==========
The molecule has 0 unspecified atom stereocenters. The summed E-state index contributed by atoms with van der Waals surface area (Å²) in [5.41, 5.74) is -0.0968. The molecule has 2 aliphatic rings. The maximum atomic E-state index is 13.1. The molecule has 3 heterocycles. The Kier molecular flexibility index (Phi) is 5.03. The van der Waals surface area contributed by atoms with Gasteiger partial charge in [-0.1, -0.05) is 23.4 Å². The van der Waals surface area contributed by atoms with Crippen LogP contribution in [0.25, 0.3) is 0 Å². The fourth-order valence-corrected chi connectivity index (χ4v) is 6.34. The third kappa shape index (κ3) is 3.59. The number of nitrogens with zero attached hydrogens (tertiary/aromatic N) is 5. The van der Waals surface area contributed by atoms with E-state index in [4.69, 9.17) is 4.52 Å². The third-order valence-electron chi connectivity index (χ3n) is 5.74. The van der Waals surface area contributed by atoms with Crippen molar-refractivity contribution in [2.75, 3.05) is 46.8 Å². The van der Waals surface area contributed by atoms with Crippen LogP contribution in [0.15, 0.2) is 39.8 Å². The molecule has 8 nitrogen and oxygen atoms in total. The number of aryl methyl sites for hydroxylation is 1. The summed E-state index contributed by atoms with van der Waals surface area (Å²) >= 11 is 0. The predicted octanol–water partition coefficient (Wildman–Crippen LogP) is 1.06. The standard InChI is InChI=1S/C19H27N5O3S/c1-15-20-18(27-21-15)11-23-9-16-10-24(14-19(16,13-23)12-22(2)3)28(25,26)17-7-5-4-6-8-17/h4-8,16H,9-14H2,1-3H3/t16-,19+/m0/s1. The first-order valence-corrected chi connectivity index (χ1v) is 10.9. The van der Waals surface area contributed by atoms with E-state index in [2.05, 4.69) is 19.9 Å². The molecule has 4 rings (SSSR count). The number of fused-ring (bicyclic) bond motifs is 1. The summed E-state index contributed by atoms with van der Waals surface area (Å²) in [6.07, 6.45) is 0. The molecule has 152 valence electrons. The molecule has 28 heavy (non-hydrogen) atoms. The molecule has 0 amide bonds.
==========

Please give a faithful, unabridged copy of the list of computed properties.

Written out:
The molecule has 0 unspecified atom stereocenters. The summed E-state index contributed by atoms with van der Waals surface area (Å²) in [5.41, 5.74) is -0.0968. The molecule has 2 aliphatic rings. The maximum atomic E-state index is 13.1. The molecule has 3 heterocycles. The Kier molecular flexibility index (Phi) is 5.03. The van der Waals surface area contributed by atoms with Gasteiger partial charge in [-0.1, -0.05) is 23.4 Å². The van der Waals surface area contributed by atoms with Crippen LogP contribution in [0.25, 0.3) is 0 Å². The fourth-order valence-corrected chi connectivity index (χ4v) is 6.34. The third kappa shape index (κ3) is 3.59. The number of nitrogens with zero attached hydrogens (tertiary/aromatic N) is 5. The van der Waals surface area contributed by atoms with E-state index in [4.69, 9.17) is 4.52 Å². The third-order valence-electron chi connectivity index (χ3n) is 5.74. The van der Waals surface area contributed by atoms with Crippen molar-refractivity contribution in [2.75, 3.05) is 46.8 Å². The van der Waals surface area contributed by atoms with Crippen LogP contribution in [0.15, 0.2) is 39.8 Å². The molecule has 8 nitrogen and oxygen atoms in total. The number of aryl methyl sites for hydroxylation is 1. The summed E-state index contributed by atoms with van der Waals surface area (Å²) >= 11 is 0. The predicted octanol–water partition coefficient (Wildman–Crippen LogP) is 1.06. The standard InChI is InChI=1S/C19H27N5O3S/c1-15-20-18(27-21-15)11-23-9-16-10-24(14-19(16,13-23)12-22(2)3)28(25,26)17-7-5-4-6-8-17/h4-8,16H,9-14H2,1-3H3/t16-,19+/m0/s1. The first-order valence-corrected chi connectivity index (χ1v) is 10.9. The van der Waals surface area contributed by atoms with E-state index in [2.05, 4.69) is 19.9 Å². The molecule has 4 rings (SSSR count). The number of fused-ring (bicyclic) bond motifs is 1. The summed E-state index contributed by atoms with van der Waals surface area (Å²) in [6.07, 6.45) is 0. The molecule has 152 valence electrons. The molecule has 28 heavy (non-hydrogen) atoms. The molecule has 0 amide bonds.